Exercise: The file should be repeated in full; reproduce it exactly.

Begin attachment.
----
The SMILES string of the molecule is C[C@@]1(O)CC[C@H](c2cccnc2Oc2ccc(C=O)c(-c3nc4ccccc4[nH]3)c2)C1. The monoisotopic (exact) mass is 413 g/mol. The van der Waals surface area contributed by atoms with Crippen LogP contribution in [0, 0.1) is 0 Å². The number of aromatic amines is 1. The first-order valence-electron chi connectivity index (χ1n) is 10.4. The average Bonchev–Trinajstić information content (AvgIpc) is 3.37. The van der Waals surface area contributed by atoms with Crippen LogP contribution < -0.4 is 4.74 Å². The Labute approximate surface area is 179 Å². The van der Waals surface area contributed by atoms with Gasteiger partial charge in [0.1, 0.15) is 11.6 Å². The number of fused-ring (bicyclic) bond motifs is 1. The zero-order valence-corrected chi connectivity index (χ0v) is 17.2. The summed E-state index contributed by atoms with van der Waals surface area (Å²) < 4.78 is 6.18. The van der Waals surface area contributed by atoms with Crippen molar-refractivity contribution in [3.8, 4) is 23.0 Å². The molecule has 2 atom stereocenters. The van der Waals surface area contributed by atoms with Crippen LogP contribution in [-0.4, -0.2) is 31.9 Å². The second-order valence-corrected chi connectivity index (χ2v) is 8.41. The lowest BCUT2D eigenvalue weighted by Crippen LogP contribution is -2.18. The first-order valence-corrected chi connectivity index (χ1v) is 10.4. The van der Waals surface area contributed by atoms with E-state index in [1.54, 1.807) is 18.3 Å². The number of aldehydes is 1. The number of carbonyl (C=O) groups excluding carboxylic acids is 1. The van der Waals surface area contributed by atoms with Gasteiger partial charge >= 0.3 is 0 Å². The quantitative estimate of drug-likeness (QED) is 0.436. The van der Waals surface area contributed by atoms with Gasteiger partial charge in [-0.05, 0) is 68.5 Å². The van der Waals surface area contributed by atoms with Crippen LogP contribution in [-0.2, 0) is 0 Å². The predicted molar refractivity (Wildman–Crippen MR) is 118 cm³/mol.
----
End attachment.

The SMILES string of the molecule is C[C@@]1(O)CC[C@H](c2cccnc2Oc2ccc(C=O)c(-c3nc4ccccc4[nH]3)c2)C1. The monoisotopic (exact) mass is 413 g/mol. The van der Waals surface area contributed by atoms with Crippen LogP contribution in [0, 0.1) is 0 Å². The number of aromatic amines is 1. The first-order valence-electron chi connectivity index (χ1n) is 10.4. The average Bonchev–Trinajstić information content (AvgIpc) is 3.37. The van der Waals surface area contributed by atoms with Crippen LogP contribution < -0.4 is 4.74 Å². The Labute approximate surface area is 179 Å². The van der Waals surface area contributed by atoms with Gasteiger partial charge in [0.1, 0.15) is 11.6 Å². The number of fused-ring (bicyclic) bond motifs is 1. The zero-order valence-corrected chi connectivity index (χ0v) is 17.2. The summed E-state index contributed by atoms with van der Waals surface area (Å²) < 4.78 is 6.18. The van der Waals surface area contributed by atoms with Crippen molar-refractivity contribution in [3.8, 4) is 23.0 Å². The molecule has 2 atom stereocenters. The van der Waals surface area contributed by atoms with Crippen LogP contribution in [-0.4, -0.2) is 31.9 Å². The second-order valence-corrected chi connectivity index (χ2v) is 8.41. The lowest BCUT2D eigenvalue weighted by Crippen LogP contribution is -2.18. The first-order valence-corrected chi connectivity index (χ1v) is 10.4. The van der Waals surface area contributed by atoms with E-state index in [1.54, 1.807) is 18.3 Å². The number of aldehydes is 1. The number of carbonyl (C=O) groups excluding carboxylic acids is 1. The van der Waals surface area contributed by atoms with Gasteiger partial charge >= 0.3 is 0 Å². The quantitative estimate of drug-likeness (QED) is 0.436. The van der Waals surface area contributed by atoms with Gasteiger partial charge in [-0.05, 0) is 68.5 Å². The van der Waals surface area contributed by atoms with Crippen LogP contribution in [-0.2, 0) is 0 Å². The predicted molar refractivity (Wildman–Crippen MR) is 118 cm³/mol.